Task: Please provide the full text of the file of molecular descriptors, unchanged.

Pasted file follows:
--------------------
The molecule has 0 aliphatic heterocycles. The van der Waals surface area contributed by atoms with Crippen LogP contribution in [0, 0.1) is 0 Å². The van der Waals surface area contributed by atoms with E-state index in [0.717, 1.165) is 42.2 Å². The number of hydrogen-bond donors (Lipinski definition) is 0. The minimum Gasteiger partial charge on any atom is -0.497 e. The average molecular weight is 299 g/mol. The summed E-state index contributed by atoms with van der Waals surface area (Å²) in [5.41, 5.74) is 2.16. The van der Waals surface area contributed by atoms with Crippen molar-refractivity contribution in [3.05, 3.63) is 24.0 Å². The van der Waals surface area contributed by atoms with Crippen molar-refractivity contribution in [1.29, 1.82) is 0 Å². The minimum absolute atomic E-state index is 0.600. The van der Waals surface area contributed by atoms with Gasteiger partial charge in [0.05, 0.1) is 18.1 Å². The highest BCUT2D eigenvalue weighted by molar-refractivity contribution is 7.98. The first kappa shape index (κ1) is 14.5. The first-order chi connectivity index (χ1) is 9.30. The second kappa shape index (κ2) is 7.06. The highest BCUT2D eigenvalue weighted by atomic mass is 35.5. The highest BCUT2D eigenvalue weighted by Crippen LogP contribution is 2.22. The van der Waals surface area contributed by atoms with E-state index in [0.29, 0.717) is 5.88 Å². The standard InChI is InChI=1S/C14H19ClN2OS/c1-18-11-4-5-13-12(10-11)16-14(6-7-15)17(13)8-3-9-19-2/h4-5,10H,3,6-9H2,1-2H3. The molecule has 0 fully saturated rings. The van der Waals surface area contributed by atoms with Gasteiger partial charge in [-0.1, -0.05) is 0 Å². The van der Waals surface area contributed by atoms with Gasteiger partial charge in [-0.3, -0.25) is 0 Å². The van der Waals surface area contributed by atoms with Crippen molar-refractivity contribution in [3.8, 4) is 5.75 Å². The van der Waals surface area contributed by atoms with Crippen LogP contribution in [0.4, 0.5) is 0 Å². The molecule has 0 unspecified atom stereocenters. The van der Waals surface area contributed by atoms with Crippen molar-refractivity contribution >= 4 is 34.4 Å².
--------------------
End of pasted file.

The molecule has 0 aliphatic heterocycles. The van der Waals surface area contributed by atoms with Crippen LogP contribution in [0, 0.1) is 0 Å². The van der Waals surface area contributed by atoms with E-state index in [0.717, 1.165) is 42.2 Å². The number of hydrogen-bond donors (Lipinski definition) is 0. The minimum Gasteiger partial charge on any atom is -0.497 e. The average molecular weight is 299 g/mol. The summed E-state index contributed by atoms with van der Waals surface area (Å²) in [5.41, 5.74) is 2.16. The van der Waals surface area contributed by atoms with Crippen molar-refractivity contribution in [3.05, 3.63) is 24.0 Å². The van der Waals surface area contributed by atoms with Crippen molar-refractivity contribution in [1.29, 1.82) is 0 Å². The minimum absolute atomic E-state index is 0.600. The van der Waals surface area contributed by atoms with Gasteiger partial charge in [0.05, 0.1) is 18.1 Å². The highest BCUT2D eigenvalue weighted by molar-refractivity contribution is 7.98. The first kappa shape index (κ1) is 14.5. The first-order chi connectivity index (χ1) is 9.30. The second kappa shape index (κ2) is 7.06. The highest BCUT2D eigenvalue weighted by atomic mass is 35.5. The highest BCUT2D eigenvalue weighted by Crippen LogP contribution is 2.22. The van der Waals surface area contributed by atoms with E-state index in [0.29, 0.717) is 5.88 Å². The standard InChI is InChI=1S/C14H19ClN2OS/c1-18-11-4-5-13-12(10-11)16-14(6-7-15)17(13)8-3-9-19-2/h4-5,10H,3,6-9H2,1-2H3. The molecule has 0 fully saturated rings. The van der Waals surface area contributed by atoms with Gasteiger partial charge in [-0.1, -0.05) is 0 Å². The van der Waals surface area contributed by atoms with Gasteiger partial charge in [-0.3, -0.25) is 0 Å². The van der Waals surface area contributed by atoms with Crippen molar-refractivity contribution in [3.8, 4) is 5.75 Å². The van der Waals surface area contributed by atoms with Crippen LogP contribution in [0.4, 0.5) is 0 Å². The molecule has 0 unspecified atom stereocenters. The van der Waals surface area contributed by atoms with Crippen molar-refractivity contribution >= 4 is 34.4 Å².